From my understanding, the inverse matrix is equivalent to its transpose because (1) the columns are unit length and (2) the columns are at a right angle of each other (i.e. dot product = 0). This means we have an orthonormal matrix and an orthonormal matrix's inverse is equivalent to its transpose.

simonguozirui

Professor mentioned the inverse is just the transpose if columns are orthogonal to each other. Does it also have to be normalized because this property seem to be only true for orthonormal basis. Also is it possible to have an axis coordinate frame / basis that is not orthogonal (like spherical cooridnates)?

edit: oops I see professor briefly mention about non-orthogonal basis later.

Staffjamesfobrien

Orthonormal means orthogonal and each is unit length (normalized). Consider A A^T where A is orthonormal. You should be able to show the identity matrix.

From my understanding, the inverse matrix is equivalent to its transpose because (1) the columns are unit length and (2) the columns are at a right angle of each other (i.e. dot product = 0). This means we have an orthonormal matrix and an orthonormal matrix's inverse is equivalent to its transpose.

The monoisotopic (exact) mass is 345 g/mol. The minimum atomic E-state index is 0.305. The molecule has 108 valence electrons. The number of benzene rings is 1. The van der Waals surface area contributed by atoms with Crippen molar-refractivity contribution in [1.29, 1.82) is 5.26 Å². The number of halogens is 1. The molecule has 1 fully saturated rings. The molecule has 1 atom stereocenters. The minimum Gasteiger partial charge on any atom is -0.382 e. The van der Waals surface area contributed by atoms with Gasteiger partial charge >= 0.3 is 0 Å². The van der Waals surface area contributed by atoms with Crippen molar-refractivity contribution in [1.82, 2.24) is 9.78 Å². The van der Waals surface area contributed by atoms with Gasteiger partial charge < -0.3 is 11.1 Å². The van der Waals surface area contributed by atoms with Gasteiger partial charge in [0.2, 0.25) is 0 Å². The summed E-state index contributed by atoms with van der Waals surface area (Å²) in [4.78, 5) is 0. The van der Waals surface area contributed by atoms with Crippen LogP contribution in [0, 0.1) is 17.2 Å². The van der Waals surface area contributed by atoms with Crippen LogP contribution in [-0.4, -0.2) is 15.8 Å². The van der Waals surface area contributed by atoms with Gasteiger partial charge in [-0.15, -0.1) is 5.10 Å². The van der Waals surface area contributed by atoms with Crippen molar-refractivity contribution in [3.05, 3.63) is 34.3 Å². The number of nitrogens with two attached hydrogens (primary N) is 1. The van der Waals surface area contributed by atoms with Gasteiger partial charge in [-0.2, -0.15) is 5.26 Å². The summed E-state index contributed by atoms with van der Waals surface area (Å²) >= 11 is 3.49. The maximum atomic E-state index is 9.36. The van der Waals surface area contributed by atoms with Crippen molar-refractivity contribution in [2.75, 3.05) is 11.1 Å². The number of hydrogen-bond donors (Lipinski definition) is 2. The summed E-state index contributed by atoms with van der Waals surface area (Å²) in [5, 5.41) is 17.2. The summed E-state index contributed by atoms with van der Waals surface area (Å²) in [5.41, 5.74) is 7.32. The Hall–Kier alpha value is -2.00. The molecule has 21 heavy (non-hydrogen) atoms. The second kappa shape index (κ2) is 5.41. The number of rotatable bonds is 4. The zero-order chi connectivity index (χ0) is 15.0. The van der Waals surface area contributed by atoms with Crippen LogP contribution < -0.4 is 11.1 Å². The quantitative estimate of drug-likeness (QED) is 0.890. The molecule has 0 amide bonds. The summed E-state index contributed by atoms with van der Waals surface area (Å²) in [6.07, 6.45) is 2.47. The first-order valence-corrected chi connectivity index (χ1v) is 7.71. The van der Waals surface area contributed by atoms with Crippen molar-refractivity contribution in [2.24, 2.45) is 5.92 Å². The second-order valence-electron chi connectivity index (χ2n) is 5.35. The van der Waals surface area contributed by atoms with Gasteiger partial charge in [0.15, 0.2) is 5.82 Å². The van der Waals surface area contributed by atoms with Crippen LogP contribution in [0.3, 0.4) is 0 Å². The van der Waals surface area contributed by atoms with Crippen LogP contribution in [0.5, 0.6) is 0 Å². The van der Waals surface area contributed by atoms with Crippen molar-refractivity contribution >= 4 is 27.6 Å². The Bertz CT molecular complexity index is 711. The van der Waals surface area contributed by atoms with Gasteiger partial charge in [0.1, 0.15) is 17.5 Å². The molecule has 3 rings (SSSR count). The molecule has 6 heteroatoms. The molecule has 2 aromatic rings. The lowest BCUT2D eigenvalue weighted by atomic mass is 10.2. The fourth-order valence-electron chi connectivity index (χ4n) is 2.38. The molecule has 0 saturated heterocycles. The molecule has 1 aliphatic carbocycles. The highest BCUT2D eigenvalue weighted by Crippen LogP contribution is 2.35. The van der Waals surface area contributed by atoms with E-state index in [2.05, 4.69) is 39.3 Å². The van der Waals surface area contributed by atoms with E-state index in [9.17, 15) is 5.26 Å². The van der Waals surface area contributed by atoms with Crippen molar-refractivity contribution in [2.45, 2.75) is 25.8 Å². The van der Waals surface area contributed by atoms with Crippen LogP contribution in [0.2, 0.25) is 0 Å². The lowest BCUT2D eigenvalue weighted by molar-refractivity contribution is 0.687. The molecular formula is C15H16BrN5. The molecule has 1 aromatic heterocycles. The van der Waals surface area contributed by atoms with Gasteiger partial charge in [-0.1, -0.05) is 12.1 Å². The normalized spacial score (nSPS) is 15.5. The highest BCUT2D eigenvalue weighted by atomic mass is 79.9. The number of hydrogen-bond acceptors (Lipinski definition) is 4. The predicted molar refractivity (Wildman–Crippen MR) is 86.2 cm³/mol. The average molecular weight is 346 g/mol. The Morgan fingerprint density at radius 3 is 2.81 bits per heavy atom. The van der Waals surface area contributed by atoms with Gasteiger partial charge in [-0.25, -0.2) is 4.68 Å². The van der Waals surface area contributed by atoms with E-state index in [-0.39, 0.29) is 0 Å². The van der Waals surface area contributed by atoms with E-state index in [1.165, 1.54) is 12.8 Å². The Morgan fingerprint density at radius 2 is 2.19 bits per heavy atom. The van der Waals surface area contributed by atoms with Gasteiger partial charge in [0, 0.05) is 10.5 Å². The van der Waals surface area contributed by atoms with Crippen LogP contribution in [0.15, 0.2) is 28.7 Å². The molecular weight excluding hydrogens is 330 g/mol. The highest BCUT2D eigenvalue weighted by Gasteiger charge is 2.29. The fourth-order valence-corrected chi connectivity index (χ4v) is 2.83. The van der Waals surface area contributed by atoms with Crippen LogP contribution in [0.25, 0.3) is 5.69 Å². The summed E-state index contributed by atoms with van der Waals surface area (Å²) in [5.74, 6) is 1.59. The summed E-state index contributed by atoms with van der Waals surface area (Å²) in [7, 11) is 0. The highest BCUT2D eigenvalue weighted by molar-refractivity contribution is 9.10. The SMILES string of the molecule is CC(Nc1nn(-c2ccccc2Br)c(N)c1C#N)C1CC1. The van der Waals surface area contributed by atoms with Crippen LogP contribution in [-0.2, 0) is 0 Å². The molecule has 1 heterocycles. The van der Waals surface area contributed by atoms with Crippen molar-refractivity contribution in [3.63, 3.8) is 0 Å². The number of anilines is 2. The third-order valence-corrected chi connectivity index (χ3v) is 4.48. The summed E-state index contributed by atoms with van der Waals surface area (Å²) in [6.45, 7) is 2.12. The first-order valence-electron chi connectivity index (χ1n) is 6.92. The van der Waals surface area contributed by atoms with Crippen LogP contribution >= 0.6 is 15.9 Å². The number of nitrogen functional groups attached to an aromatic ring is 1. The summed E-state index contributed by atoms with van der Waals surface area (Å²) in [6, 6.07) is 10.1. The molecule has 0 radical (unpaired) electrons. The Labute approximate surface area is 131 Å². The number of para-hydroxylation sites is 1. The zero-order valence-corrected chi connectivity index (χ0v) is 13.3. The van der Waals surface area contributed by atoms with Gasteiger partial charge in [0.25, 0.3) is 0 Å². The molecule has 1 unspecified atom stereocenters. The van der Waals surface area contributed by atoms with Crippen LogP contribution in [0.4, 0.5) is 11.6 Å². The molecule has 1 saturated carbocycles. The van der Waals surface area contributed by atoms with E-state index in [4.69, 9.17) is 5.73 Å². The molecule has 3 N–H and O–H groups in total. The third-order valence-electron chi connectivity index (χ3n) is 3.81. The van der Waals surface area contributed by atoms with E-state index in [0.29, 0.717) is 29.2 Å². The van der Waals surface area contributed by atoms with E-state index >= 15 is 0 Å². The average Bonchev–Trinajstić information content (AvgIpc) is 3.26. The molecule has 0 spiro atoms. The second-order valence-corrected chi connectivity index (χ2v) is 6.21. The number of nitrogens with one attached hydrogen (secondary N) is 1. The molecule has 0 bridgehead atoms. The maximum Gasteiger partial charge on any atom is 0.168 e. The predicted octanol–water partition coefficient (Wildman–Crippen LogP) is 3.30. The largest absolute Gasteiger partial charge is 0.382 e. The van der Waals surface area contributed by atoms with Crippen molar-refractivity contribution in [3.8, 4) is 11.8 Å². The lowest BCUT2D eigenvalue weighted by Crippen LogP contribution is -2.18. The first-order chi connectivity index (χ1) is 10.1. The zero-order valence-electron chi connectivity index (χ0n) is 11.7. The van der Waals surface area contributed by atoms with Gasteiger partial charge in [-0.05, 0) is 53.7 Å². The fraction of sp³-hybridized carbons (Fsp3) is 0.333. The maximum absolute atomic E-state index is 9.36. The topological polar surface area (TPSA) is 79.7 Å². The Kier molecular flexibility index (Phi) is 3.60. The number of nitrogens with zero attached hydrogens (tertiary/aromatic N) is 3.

Professor mentioned the inverse is just the transpose if columns are orthogonal to each other. Does it also have to be normalized because this property seem to be only true for orthonormal basis. Also is it possible to have an axis coordinate frame / basis that is not orthogonal (like spherical cooridnates)?

edit: oops I see professor briefly mention about non-orthogonal basis later.

Orthonormal means orthogonal and each is unit length (normalized). Consider A A^T where A is orthonormal. You should be able to show the identity matrix.